A Brief History of Time

Front Cover
Bantam Books, 1998 - Science - 212 pages
1390 Reviews
In the ten years since its publication in 1988, Stephen Hawking's classic work has become a landmark volume in scientific writing, with more than nine million copies in forty languages sold worldwide. That edition was on the cutting edge of what was then known about the origins and nature of the universe. But the intervening years have seen extraordinary advances in the technology of observing both the micro- and the macrocosmic worlds. These observations have confirmed many of Professor Hawking's theoretical predictions in the first edition of his book, including the recent discoveries of the Cosmic Background Explorer satellite (COBE), which probed back in time to within 300,000 years of the universe's beginning and revealed wrinkles in the fabric of space-time that he had projected. Eager to bring to his original text the new knowledge revealed by these observations, as well as his own recent research, Professor Hawking has prepared a new introduction to the book, written an entirely new chapter on wormholes and time travel, and updated the chapters throughout.

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Easy to read and understand a complicated subject. - Goodreads
When I get confused by the intro, this is a bad sign. - Goodreads
Hawking is such an inspiring writer. - Goodreads
This gave me zero insight into physics. - Goodreads
Educational and at times mind bending. - Goodreads
fun overview of my physics "career" in college. - Goodreads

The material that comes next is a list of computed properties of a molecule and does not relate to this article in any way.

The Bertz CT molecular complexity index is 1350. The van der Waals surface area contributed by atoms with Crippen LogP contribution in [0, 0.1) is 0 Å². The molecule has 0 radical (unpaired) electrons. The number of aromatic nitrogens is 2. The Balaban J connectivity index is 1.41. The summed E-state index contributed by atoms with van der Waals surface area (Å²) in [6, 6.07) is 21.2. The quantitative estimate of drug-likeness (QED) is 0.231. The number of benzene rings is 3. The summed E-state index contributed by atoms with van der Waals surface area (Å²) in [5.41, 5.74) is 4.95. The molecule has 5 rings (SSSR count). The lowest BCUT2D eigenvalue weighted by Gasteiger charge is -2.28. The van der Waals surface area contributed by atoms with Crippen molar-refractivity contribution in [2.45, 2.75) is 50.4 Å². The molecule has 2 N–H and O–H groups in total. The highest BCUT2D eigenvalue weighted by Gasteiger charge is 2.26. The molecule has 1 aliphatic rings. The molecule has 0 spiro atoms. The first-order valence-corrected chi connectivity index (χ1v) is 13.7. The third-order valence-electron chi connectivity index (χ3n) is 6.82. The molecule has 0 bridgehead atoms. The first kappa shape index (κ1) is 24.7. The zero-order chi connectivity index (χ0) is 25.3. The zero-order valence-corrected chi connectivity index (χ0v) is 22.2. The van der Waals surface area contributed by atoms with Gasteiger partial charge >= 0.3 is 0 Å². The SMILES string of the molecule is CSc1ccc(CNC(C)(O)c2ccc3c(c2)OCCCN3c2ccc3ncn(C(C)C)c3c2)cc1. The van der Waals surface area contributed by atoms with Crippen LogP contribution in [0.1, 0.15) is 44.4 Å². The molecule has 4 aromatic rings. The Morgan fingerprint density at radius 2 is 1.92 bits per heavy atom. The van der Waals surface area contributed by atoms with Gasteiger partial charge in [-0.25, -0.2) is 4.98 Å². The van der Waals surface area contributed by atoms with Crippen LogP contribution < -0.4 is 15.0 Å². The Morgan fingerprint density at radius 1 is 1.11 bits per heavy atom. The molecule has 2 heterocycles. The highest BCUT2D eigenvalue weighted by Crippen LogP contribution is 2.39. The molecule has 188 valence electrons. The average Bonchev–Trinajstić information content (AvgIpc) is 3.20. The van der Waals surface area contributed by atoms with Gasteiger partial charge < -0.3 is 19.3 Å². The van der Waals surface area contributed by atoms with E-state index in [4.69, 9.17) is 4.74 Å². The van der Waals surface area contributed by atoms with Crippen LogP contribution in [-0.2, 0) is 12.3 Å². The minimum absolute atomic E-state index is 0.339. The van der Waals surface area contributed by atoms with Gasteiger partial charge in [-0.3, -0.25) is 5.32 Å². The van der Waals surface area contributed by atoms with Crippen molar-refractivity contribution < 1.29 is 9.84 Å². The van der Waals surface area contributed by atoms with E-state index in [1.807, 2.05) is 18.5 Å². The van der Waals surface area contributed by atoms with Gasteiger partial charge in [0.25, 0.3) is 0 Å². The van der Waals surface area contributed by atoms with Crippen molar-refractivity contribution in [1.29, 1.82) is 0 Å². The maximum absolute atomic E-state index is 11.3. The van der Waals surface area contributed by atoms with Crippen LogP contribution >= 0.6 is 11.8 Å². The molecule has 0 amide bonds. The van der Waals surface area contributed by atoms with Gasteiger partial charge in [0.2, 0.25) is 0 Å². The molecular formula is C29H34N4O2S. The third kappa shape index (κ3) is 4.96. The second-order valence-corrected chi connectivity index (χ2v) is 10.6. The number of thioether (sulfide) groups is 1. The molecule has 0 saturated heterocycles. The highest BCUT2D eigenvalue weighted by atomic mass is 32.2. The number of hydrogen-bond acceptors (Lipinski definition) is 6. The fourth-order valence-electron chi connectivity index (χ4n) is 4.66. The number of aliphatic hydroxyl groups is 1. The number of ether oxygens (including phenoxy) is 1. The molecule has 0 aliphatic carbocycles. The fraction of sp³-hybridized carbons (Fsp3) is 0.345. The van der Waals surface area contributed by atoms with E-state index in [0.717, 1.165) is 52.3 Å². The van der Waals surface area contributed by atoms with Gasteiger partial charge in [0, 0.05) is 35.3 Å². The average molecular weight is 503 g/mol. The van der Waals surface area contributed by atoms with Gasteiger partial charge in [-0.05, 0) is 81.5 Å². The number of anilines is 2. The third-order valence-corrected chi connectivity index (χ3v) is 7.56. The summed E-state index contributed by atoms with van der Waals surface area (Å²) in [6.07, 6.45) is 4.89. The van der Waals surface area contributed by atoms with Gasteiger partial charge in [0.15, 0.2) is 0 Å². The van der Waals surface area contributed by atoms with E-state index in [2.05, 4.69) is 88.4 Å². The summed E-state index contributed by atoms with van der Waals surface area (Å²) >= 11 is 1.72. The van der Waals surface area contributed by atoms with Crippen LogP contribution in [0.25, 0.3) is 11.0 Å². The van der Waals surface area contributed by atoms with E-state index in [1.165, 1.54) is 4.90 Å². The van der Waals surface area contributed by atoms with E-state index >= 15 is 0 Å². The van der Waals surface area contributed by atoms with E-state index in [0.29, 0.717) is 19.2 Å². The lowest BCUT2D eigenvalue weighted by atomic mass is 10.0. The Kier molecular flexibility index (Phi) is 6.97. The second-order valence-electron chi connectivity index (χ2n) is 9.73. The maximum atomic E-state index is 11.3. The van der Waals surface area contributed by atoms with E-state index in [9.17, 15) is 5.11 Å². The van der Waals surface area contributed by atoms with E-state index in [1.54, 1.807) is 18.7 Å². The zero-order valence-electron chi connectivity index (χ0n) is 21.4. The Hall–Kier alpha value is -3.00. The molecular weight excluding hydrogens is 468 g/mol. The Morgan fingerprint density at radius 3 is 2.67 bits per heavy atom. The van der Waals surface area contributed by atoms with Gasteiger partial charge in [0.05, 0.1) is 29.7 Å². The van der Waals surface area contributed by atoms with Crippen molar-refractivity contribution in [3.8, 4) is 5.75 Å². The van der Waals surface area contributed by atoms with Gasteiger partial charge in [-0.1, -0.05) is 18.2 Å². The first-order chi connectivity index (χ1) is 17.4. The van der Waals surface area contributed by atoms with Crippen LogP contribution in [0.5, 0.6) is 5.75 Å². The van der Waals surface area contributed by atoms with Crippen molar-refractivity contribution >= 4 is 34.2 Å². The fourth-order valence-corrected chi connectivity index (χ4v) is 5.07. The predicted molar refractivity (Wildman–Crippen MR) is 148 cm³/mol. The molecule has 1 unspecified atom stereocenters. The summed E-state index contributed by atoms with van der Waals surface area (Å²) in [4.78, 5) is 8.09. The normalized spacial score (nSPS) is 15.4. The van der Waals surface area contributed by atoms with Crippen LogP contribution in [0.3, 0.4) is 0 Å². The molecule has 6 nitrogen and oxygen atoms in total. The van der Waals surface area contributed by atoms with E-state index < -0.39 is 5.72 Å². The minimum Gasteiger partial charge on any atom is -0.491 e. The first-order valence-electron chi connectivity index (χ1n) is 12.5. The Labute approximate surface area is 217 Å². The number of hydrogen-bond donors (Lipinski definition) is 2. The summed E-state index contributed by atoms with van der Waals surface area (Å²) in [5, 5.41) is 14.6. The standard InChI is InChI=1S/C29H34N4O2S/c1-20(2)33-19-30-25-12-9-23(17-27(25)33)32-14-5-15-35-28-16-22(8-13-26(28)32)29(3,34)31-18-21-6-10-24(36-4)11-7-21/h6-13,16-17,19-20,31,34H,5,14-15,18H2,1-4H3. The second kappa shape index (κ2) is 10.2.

Review: A Brief History of Time

User Review  - Tommy Cummings - Goodreads

Wow, what a great book. My only complaint is that sometimes Hawking assumed the reader to be more familiar with an idea or theory than they probably are. Otherwise I would have given it 5 stars. Great Read. Read full review

Review: A Brief History of Time

User Review  - John Reas - Goodreads

I enjoyed Hawking's book as he outlined man's view on time and the universe from the time of the ancients to the present. In clear, laymen terms, he covered a large amount of material, from quarks and ... Read full review

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About the author (1998)

Stephen Hawking, who was born on the anniversary of Galileo's death in 1942, held Isaac Newton's chair as Lucasian Professor of Mathematics at the University of Cambridge for thirty years. Widely regarded as the most brilliant theoretical physicist since Einstein, he is also the author of Black Holes and Baby Universes, The Universe in a Nutshell, A Briefer History of Time, The Grand Design, and numerous scientific books and papers.

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